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You can’t stop the boats: Sorry We Didn’t Die At Sea @ParkTheatre

Sorry We Didn’t Die At Sea by Italian playwright Emanuele Aldrovandi and translated by Marco Young, has made a topical return to London at the Park Theatre after playing earlier this summer at the Seven Dials Playhouse. In a week when leaders and leaders in waiting were talking about illegal immigration, it seemed like a topical choice . It also has one hell of an evocative title. The piece opens with Adriano Celantano’s Prisencolinensinainciusol , which sets the scene for what we are about to see. After all, a song about communication barriers seems perfect for a play about people trafficking and illegal immigration. One side doesn’t understand why they happen, and the other still comes regardless of the latest government announcement / slogan .  However, the twist here is that the crossing is undertaken the other way. People are fleeing Europe instead of escaping war or poverty in Africa or the Middle East. It’s set sometime in the not-too-distant future. There is a crisis causing p

The happening: Ken @BunkerTheatreUK #Ken

How do you make a play out of the life of theatre maverick Ken Campbell? Turn it into Ken, which is more like a happening than a straight play. A writer comes on stage as if to give a lecture and then things get weird.

Terry Johnson has crafted a fitting tribute with his mostly true stories about his life. The focus is on Terry’s encounters with Campbell. But over the course of the piece you get a sense of the man and his contribution to British Theatre. It’s currently playing at The Bunker following a previous run at the Hampstead Theatre.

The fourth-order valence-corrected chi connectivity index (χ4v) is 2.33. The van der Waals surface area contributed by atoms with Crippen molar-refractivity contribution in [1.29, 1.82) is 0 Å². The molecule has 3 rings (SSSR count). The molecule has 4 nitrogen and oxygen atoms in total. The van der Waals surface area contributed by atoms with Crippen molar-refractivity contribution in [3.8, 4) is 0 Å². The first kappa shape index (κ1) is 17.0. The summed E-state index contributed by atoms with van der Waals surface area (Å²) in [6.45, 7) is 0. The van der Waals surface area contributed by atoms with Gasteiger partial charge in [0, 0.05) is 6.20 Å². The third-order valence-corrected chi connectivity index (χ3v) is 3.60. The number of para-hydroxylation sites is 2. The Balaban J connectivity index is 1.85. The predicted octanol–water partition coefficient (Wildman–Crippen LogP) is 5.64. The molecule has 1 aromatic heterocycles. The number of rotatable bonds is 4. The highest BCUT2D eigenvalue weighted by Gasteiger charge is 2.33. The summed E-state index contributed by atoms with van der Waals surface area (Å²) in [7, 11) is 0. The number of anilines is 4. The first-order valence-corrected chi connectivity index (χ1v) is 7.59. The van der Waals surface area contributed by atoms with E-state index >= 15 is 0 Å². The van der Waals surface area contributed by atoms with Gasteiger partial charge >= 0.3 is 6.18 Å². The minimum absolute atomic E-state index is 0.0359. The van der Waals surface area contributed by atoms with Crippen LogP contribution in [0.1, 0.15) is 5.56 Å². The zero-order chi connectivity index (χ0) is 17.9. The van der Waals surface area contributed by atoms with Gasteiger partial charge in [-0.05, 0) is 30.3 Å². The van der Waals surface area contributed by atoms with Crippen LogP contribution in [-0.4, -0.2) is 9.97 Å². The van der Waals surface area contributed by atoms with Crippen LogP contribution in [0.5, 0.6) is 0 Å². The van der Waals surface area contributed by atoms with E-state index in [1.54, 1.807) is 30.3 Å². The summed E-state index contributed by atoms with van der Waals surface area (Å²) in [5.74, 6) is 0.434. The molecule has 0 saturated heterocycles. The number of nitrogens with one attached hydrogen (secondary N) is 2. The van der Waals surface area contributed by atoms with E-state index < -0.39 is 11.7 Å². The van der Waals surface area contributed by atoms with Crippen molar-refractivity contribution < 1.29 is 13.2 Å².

The Bunker is a quirky and intriguing space at the best of times with its different seating options. Old seats from the Chocolate Factory and comfy lounge chairs and tables. Thanks to designer Tim Shortall, for Ken it’s been overrun with a fabulous orange shag pile, throws, divans and cane lounges. Get in early if you want the best seats, but be aware that Ken might kick you off them for a bit if the drama requires it.

With incense burning and a range of lamps and lights, you feel as if you’re with Terry and Ken back in 1978 when they first met by chance over a telephone call. Ken was after someone else but got Terry to do a few accents. He then told the him he got a part in a unknown play he was working on, since “Jim Broadbent’s fucked off.”

And so ensues a series of hilarious and odd anecdotes of the relationship of the two. Although some of his marathon works (plays of 9 or 22 hours) seem as if they’re from a different time and place today. For someone who finds theatre heaven to be 90 minutes straight through the thought of such ordeals seems ghastly.

As Ken, Jeremy Stockwell is terrific as the title character. He moves about the theatre shouting directions at Terry and repeating lines if they don’t land right the first time. Even if you’re not familiar with the man you get a sense of who he was. Full of ideas and an endless sense of fun.

One of Ken’s practical jokes was a scheme to rename the Royal Shakespeare Company the Royal Dickens Theatre Company. This was after Trevor Nunn’s success staging the marathon play Nicholas Nickleby. This gets the best laughs in the show. Probably as it still is funny on so many levels.

Directed by Lisa Spirling, Ken is at The Bunker until 24 February.


Photos by Robert Day

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